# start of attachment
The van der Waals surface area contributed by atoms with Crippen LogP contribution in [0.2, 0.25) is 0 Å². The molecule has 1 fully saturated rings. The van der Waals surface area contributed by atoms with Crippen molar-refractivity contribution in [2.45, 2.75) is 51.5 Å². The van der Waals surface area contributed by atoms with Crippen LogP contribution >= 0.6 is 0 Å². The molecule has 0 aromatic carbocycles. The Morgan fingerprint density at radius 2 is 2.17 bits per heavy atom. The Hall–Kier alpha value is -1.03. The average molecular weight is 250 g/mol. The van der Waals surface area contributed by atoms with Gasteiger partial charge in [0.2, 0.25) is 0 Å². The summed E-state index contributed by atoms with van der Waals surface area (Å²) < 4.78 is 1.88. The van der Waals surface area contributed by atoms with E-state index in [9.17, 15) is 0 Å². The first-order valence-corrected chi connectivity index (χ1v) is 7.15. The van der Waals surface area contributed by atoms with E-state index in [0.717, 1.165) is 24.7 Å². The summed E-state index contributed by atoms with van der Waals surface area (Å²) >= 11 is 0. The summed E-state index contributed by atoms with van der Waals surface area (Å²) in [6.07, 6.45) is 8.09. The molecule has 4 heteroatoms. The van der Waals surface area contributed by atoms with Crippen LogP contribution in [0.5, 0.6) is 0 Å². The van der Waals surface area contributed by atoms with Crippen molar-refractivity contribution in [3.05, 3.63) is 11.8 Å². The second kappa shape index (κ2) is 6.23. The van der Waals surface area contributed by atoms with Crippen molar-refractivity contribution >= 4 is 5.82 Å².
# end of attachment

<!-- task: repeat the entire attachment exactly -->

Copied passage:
The van der Waals surface area contributed by atoms with Crippen LogP contribution in [0.2, 0.25) is 0 Å². The molecule has 1 fully saturated rings. The van der Waals surface area contributed by atoms with Crippen molar-refractivity contribution in [2.45, 2.75) is 51.5 Å². The van der Waals surface area contributed by atoms with Crippen LogP contribution >= 0.6 is 0 Å². The molecule has 0 aromatic carbocycles. The Morgan fingerprint density at radius 2 is 2.17 bits per heavy atom. The Hall–Kier alpha value is -1.03. The average molecular weight is 250 g/mol. The van der Waals surface area contributed by atoms with Gasteiger partial charge in [0.2, 0.25) is 0 Å². The summed E-state index contributed by atoms with van der Waals surface area (Å²) < 4.78 is 1.88. The van der Waals surface area contributed by atoms with E-state index in [9.17, 15) is 0 Å². The first-order valence-corrected chi connectivity index (χ1v) is 7.15. The van der Waals surface area contributed by atoms with E-state index in [0.717, 1.165) is 24.7 Å². The summed E-state index contributed by atoms with van der Waals surface area (Å²) >= 11 is 0. The summed E-state index contributed by atoms with van der Waals surface area (Å²) in [6.07, 6.45) is 8.09. The molecule has 4 heteroatoms. The van der Waals surface area contributed by atoms with Crippen LogP contribution in [0.5, 0.6) is 0 Å². The van der Waals surface area contributed by atoms with Crippen molar-refractivity contribution in [3.05, 3.63) is 11.8 Å². The second kappa shape index (κ2) is 6.23. The van der Waals surface area contributed by atoms with Crippen molar-refractivity contribution >= 4 is 5.82 Å².